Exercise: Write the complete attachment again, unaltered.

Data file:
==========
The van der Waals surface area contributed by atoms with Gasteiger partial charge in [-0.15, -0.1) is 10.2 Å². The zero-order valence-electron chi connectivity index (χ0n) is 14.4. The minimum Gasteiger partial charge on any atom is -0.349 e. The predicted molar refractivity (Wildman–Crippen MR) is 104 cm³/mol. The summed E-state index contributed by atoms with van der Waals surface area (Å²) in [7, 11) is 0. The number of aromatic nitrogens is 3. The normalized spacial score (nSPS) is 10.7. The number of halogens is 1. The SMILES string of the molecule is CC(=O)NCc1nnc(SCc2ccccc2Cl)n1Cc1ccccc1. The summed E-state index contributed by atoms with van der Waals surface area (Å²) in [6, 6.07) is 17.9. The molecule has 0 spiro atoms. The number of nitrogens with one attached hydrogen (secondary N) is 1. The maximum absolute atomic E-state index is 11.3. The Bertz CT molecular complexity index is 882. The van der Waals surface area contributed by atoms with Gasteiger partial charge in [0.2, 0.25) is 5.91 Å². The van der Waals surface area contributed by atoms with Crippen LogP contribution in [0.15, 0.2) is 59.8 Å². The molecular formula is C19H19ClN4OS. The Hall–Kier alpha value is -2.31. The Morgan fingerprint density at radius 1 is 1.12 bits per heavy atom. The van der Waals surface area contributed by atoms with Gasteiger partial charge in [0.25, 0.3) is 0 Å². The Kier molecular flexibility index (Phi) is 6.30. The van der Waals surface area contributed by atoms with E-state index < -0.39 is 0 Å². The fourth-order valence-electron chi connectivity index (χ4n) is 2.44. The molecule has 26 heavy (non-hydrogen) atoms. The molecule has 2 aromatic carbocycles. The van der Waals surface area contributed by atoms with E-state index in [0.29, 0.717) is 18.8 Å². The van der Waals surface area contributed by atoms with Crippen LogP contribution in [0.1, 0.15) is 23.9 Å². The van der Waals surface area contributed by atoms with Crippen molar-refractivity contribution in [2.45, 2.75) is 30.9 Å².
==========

The van der Waals surface area contributed by atoms with Gasteiger partial charge in [-0.15, -0.1) is 10.2 Å². The zero-order valence-electron chi connectivity index (χ0n) is 14.4. The minimum Gasteiger partial charge on any atom is -0.349 e. The predicted molar refractivity (Wildman–Crippen MR) is 104 cm³/mol. The summed E-state index contributed by atoms with van der Waals surface area (Å²) in [7, 11) is 0. The number of aromatic nitrogens is 3. The normalized spacial score (nSPS) is 10.7. The number of halogens is 1. The SMILES string of the molecule is CC(=O)NCc1nnc(SCc2ccccc2Cl)n1Cc1ccccc1. The summed E-state index contributed by atoms with van der Waals surface area (Å²) in [6, 6.07) is 17.9. The molecule has 0 spiro atoms. The number of nitrogens with one attached hydrogen (secondary N) is 1. The maximum absolute atomic E-state index is 11.3. The Bertz CT molecular complexity index is 882. The van der Waals surface area contributed by atoms with Gasteiger partial charge in [0.2, 0.25) is 5.91 Å². The van der Waals surface area contributed by atoms with Crippen LogP contribution in [0.15, 0.2) is 59.8 Å². The molecular formula is C19H19ClN4OS. The Hall–Kier alpha value is -2.31. The Morgan fingerprint density at radius 1 is 1.12 bits per heavy atom. The van der Waals surface area contributed by atoms with Gasteiger partial charge in [0.25, 0.3) is 0 Å². The Kier molecular flexibility index (Phi) is 6.30. The van der Waals surface area contributed by atoms with E-state index < -0.39 is 0 Å². The fourth-order valence-electron chi connectivity index (χ4n) is 2.44. The molecule has 26 heavy (non-hydrogen) atoms. The molecule has 2 aromatic carbocycles. The van der Waals surface area contributed by atoms with E-state index in [0.29, 0.717) is 18.8 Å². The van der Waals surface area contributed by atoms with Crippen LogP contribution in [0.1, 0.15) is 23.9 Å². The van der Waals surface area contributed by atoms with Crippen molar-refractivity contribution in [2.45, 2.75) is 30.9 Å².